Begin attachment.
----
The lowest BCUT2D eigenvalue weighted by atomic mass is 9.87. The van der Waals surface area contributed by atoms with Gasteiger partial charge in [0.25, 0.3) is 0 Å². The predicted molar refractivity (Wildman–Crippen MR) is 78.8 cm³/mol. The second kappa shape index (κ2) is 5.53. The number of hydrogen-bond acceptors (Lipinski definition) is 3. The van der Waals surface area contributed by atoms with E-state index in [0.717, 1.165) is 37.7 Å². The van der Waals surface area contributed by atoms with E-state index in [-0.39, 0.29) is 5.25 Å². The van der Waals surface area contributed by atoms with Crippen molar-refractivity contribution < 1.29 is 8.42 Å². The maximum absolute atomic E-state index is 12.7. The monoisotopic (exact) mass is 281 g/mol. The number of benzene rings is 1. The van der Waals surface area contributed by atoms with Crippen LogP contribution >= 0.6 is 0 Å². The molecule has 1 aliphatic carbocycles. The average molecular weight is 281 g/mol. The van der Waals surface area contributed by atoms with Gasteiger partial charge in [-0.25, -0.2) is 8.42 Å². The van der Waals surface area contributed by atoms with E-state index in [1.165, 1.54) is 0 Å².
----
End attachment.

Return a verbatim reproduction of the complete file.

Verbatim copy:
The lowest BCUT2D eigenvalue weighted by atomic mass is 9.87. The van der Waals surface area contributed by atoms with Gasteiger partial charge in [0.25, 0.3) is 0 Å². The predicted molar refractivity (Wildman–Crippen MR) is 78.8 cm³/mol. The second kappa shape index (κ2) is 5.53. The number of hydrogen-bond acceptors (Lipinski definition) is 3. The van der Waals surface area contributed by atoms with E-state index in [0.717, 1.165) is 37.7 Å². The van der Waals surface area contributed by atoms with E-state index in [-0.39, 0.29) is 5.25 Å². The van der Waals surface area contributed by atoms with Crippen molar-refractivity contribution < 1.29 is 8.42 Å². The maximum absolute atomic E-state index is 12.7. The monoisotopic (exact) mass is 281 g/mol. The number of benzene rings is 1. The van der Waals surface area contributed by atoms with Crippen LogP contribution >= 0.6 is 0 Å². The molecule has 1 aliphatic carbocycles. The average molecular weight is 281 g/mol. The van der Waals surface area contributed by atoms with Gasteiger partial charge in [-0.25, -0.2) is 8.42 Å². The van der Waals surface area contributed by atoms with E-state index in [1.165, 1.54) is 0 Å².